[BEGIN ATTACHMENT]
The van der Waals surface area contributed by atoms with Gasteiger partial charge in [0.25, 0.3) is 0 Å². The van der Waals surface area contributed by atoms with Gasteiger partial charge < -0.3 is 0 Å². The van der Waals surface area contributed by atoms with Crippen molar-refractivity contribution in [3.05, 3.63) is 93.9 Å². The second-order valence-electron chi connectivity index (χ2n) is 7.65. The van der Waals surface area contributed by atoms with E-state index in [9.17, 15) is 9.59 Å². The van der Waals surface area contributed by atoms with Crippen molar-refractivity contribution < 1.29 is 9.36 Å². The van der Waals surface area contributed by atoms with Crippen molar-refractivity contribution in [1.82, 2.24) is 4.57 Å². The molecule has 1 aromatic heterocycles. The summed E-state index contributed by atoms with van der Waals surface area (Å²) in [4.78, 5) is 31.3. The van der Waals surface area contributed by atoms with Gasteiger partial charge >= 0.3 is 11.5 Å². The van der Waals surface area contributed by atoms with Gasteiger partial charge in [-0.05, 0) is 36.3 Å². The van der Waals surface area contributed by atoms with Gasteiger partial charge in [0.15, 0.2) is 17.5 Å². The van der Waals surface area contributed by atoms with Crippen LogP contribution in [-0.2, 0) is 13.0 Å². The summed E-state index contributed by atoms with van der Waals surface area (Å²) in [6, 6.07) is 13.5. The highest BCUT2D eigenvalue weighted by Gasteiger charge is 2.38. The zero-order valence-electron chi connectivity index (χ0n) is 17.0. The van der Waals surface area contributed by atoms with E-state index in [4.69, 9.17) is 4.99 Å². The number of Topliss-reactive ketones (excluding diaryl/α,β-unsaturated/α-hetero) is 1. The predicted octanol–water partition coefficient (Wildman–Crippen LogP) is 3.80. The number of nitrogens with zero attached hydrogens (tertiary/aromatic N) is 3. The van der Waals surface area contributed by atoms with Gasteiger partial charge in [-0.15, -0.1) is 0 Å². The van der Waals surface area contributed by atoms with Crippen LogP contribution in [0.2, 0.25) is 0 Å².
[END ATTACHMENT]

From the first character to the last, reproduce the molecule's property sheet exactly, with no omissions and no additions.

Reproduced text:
The van der Waals surface area contributed by atoms with Gasteiger partial charge in [0.25, 0.3) is 0 Å². The van der Waals surface area contributed by atoms with Gasteiger partial charge < -0.3 is 0 Å². The van der Waals surface area contributed by atoms with Crippen molar-refractivity contribution in [3.05, 3.63) is 93.9 Å². The second-order valence-electron chi connectivity index (χ2n) is 7.65. The van der Waals surface area contributed by atoms with E-state index in [9.17, 15) is 9.59 Å². The van der Waals surface area contributed by atoms with Crippen molar-refractivity contribution < 1.29 is 9.36 Å². The van der Waals surface area contributed by atoms with Crippen molar-refractivity contribution in [1.82, 2.24) is 4.57 Å². The molecule has 1 aromatic heterocycles. The summed E-state index contributed by atoms with van der Waals surface area (Å²) in [4.78, 5) is 31.3. The van der Waals surface area contributed by atoms with Gasteiger partial charge >= 0.3 is 11.5 Å². The van der Waals surface area contributed by atoms with Gasteiger partial charge in [-0.05, 0) is 36.3 Å². The van der Waals surface area contributed by atoms with Gasteiger partial charge in [0.15, 0.2) is 17.5 Å². The van der Waals surface area contributed by atoms with Crippen LogP contribution in [-0.2, 0) is 13.0 Å². The summed E-state index contributed by atoms with van der Waals surface area (Å²) in [6, 6.07) is 13.5. The highest BCUT2D eigenvalue weighted by Gasteiger charge is 2.38. The zero-order valence-electron chi connectivity index (χ0n) is 17.0. The van der Waals surface area contributed by atoms with E-state index in [4.69, 9.17) is 4.99 Å². The number of Topliss-reactive ketones (excluding diaryl/α,β-unsaturated/α-hetero) is 1. The predicted octanol–water partition coefficient (Wildman–Crippen LogP) is 3.80. The number of nitrogens with zero attached hydrogens (tertiary/aromatic N) is 3. The van der Waals surface area contributed by atoms with Gasteiger partial charge in [-0.15, -0.1) is 0 Å². The van der Waals surface area contributed by atoms with Crippen LogP contribution in [0.2, 0.25) is 0 Å².